• Tony Abbott Says Australia-UK Brexit Deal Should Promote Freer Movement


    Article published by Gareth Hutchens - The Guardian:

    Tony Abbott says Australia should take advantage of Britain’s decision to leave the European Union by striking the simplest trade deal possible with the country, and quickly.

    Abbott says new deal should promote movement of workers
    (photo: 2GB.com)
    He says the deal should come into force on the day Britain formally leaves the European Union, and it shouldn’t wait until a broader European agreement is struck, according to the Australian.

    The former prime minister says Australians and Britons should be allowed to more freely work and travel in each other’s country – given their shared history and culture – and Australians should stop facing passport queues at Heathrow airport.

    Abbott says the new trade deal should have no carve-outs or tariffs or quotas, and should allow workers and goods to be seamlessly transferred between countries.

    He will reveal his plan at a UK-Australia Chamber of Commerce breakfast on Monday.

    There should be no tariffs or quotas whatsoever on any goods traded between our two countries – there should be no exceptions, no carve-outs, nothing,” Abbott will say.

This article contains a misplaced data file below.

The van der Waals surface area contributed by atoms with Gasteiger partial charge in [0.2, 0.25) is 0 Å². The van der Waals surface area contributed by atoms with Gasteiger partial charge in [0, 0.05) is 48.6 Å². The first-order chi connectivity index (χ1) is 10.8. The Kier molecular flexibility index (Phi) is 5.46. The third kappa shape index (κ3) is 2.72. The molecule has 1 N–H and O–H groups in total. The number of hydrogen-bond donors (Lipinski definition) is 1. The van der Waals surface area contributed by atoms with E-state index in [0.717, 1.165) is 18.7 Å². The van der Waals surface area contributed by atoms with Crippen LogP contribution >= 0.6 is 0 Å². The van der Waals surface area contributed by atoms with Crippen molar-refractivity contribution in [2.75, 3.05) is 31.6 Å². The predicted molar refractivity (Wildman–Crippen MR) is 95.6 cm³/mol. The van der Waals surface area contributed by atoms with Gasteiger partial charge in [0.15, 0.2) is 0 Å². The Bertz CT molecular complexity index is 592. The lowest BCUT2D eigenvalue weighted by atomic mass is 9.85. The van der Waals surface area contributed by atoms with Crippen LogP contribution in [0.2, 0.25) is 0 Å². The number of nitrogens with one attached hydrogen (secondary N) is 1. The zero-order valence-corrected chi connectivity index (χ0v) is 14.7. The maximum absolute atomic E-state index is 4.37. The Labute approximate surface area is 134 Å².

He will also criticise the European attempt to harmonise standards and regulations across Europe, saying the process is too cumbersome and complicated.



    He says Australia and Britain should instead base their trade agreement on “mutual recognition” of each other’s industry standards because that would be simpler and more effective.

    [It should be] an entirely seamless economic relationship based on free entry of goods, ­mutual recognition of services and standards, and easy entry of qualified people,” he will say.

    If a motor car could be registered in the UK, it should be registrable in Australia; if a trade qualification was recognised in Australia, it should be recognised here.

    Abbott will also tell the audience he likes what he has seen in the aftermath of Britain’s decision to leave the EU.

    Post-Brexit, the stockmarket’s up, employment’s up and economic growth is up, the pound’s down, but that should more than compensate for any tariffs that the EU is foolish enough to impose,” he will say.

    Julie Bishop & Boris Johnson have already discussed freer movement
    (photo: FCO)
    He will characterise the decision as a sign the British people have taken back their country and now British courts will no longer be subject to directives from European courts.

    He says a new Australia-Britain free trade deal could become a template for future British deals with New Zealand and Singapore.

    In June, immediately after Britain voted to leave the EU, Martin Schulz, the president of the European parliament, said the bloc wanted Britain out as soon as possible.

    The UK has to negotiate two exit agreements: a divorce treaty to wind down British contributions to the EU budget and settle the status of the 1.2 million Britons living in the EU and 3 million EU citizens in the UK; and an agreement to govern future trade and other ties with its European neighbours.

    It would also have to negotiate a deal with Australia.